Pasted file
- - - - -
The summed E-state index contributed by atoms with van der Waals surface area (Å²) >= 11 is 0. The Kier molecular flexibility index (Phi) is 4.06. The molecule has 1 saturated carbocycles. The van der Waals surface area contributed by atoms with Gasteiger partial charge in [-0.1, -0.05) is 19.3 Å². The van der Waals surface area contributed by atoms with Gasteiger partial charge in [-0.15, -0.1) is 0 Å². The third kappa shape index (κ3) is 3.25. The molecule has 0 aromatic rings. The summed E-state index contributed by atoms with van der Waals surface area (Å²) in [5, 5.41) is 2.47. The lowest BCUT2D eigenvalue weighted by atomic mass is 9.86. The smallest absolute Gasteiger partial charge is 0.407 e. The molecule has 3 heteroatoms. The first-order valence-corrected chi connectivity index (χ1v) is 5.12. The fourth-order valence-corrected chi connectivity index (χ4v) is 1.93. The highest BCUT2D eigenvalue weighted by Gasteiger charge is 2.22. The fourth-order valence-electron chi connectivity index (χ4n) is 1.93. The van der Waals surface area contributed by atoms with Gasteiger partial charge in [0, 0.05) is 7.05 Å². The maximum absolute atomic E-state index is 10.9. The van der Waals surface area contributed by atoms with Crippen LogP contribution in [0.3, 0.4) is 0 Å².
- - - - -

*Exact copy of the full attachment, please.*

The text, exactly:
The summed E-state index contributed by atoms with van der Waals surface area (Å²) >= 11 is 0. The Kier molecular flexibility index (Phi) is 4.06. The molecule has 1 saturated carbocycles. The van der Waals surface area contributed by atoms with Gasteiger partial charge in [-0.1, -0.05) is 19.3 Å². The van der Waals surface area contributed by atoms with Gasteiger partial charge in [-0.15, -0.1) is 0 Å². The third kappa shape index (κ3) is 3.25. The molecule has 0 aromatic rings. The summed E-state index contributed by atoms with van der Waals surface area (Å²) in [5, 5.41) is 2.47. The lowest BCUT2D eigenvalue weighted by atomic mass is 9.86. The smallest absolute Gasteiger partial charge is 0.407 e. The molecule has 3 heteroatoms. The first-order valence-corrected chi connectivity index (χ1v) is 5.12. The fourth-order valence-corrected chi connectivity index (χ4v) is 1.93. The highest BCUT2D eigenvalue weighted by Gasteiger charge is 2.22. The fourth-order valence-electron chi connectivity index (χ4n) is 1.93. The van der Waals surface area contributed by atoms with Gasteiger partial charge in [0, 0.05) is 7.05 Å². The maximum absolute atomic E-state index is 10.9. The van der Waals surface area contributed by atoms with Crippen LogP contribution in [0.3, 0.4) is 0 Å².